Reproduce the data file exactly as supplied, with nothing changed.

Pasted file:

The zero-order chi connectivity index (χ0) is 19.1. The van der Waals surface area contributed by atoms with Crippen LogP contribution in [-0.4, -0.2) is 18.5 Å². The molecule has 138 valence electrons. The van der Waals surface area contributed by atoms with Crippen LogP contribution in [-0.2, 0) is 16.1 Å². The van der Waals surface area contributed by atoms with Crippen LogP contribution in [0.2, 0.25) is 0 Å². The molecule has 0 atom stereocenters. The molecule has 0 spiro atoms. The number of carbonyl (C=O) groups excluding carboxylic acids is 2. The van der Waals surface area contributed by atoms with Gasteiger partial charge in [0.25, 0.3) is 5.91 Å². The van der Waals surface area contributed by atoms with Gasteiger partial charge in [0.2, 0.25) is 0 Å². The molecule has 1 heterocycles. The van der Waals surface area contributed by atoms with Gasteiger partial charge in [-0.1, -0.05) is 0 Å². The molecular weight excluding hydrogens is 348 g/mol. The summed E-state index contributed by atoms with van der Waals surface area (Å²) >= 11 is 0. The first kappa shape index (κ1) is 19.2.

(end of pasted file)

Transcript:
The zero-order chi connectivity index (χ0) is 19.1. The van der Waals surface area contributed by atoms with Crippen LogP contribution in [-0.4, -0.2) is 18.5 Å². The molecule has 138 valence electrons. The van der Waals surface area contributed by atoms with Crippen LogP contribution in [-0.2, 0) is 16.1 Å². The van der Waals surface area contributed by atoms with Crippen LogP contribution in [0.2, 0.25) is 0 Å². The molecule has 0 atom stereocenters. The molecule has 0 spiro atoms. The number of carbonyl (C=O) groups excluding carboxylic acids is 2. The van der Waals surface area contributed by atoms with Gasteiger partial charge in [0.25, 0.3) is 5.91 Å². The van der Waals surface area contributed by atoms with Gasteiger partial charge in [0.2, 0.25) is 0 Å². The molecule has 1 heterocycles. The van der Waals surface area contributed by atoms with Gasteiger partial charge in [-0.1, -0.05) is 0 Å². The molecular weight excluding hydrogens is 348 g/mol. The summed E-state index contributed by atoms with van der Waals surface area (Å²) >= 11 is 0. The first kappa shape index (κ1) is 19.2.